Notwithstanding any of the foregoing, the parties agree that the PwC investigative work product will include written reports, including a final written report, to the CEA Governing Board and that the written reports to the CEA Board may also be provided by CEA to Wachovia and other CEA vendors (and others) because, under California law, the document portion of the PwC work product may be required to be made available to the public...." (Dkt. No. 60 at 57 [emphasis added].) This provision merely reserves CEA's right to provide PwC reports to Wachovia or other third parties, if appropriate, but does not guarantee that CEA would do so or indicate that CEA would actually be required to do so.

Finally, Wells Fargo claims that CEA obtained the cooperation of Wells Fargo in the PwC audit based on representations that the purpose of the audit was to improve CEA's investment practices. According to the Declaration of Wells Fargo's Managing Counsel, Pamela

M. Pearson, her understanding was that the audit was to be a business assessment to "evaluate the CEA's investment practices and procedures, particularly as they related to an unrealized loss" on the Mainsail investment. (Dkt. No. 68, ¶¶ 3, 5.) She states that Wells Fargo continued its role as CEA's investment advisor throughout the audit and that Mr. Marshall even represented that PwC's final report would be shared with Wells Fargo so that it could improve its investment services to CEA. (Dkt. No. 68, ¶ 6.) She also asserts that he never informed her that the audit's purpose was to prepare for litigation against Wells Fargo -- had he done so, Wells Fargo would not have cooperated with the audit. (Dkt. No. 68, ¶ 8.)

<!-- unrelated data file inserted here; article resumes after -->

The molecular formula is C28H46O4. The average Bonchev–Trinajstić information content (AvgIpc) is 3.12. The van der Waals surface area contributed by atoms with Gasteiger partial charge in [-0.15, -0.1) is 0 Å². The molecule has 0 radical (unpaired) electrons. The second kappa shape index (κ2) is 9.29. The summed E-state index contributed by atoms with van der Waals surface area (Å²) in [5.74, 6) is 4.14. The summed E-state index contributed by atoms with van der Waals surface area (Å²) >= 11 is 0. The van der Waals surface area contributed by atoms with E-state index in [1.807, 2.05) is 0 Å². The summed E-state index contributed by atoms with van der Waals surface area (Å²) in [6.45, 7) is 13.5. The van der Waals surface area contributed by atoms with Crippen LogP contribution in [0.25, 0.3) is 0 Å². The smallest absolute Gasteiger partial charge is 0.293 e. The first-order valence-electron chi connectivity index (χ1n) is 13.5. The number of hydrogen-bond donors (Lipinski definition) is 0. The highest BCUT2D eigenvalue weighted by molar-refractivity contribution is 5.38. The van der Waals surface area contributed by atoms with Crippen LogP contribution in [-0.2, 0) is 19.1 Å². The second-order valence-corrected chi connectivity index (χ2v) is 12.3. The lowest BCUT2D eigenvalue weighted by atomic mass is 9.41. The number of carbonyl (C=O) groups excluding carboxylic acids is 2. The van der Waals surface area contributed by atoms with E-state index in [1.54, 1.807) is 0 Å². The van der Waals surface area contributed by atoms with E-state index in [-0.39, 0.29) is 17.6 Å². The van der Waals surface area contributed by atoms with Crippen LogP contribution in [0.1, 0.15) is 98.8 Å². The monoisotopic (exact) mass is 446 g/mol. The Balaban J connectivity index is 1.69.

In turn, Mr. Marshall disputes Ms. Pearson's characterization of their discussions, stating that he explained that CEA would "ultimately decide what course of action to take based in part on the information developed through the PwC investigation." (Dkt. No. 73, ¶ 11.) According to Mr. Marshall, he never represented to Wells Fargo that CEA was not considering litigation or that CEA would commit to revealing the product of the PwC investigation to Wells Fargo or any other vendor. (Dkt. No. 73 at ¶¶ 9, 12-14.)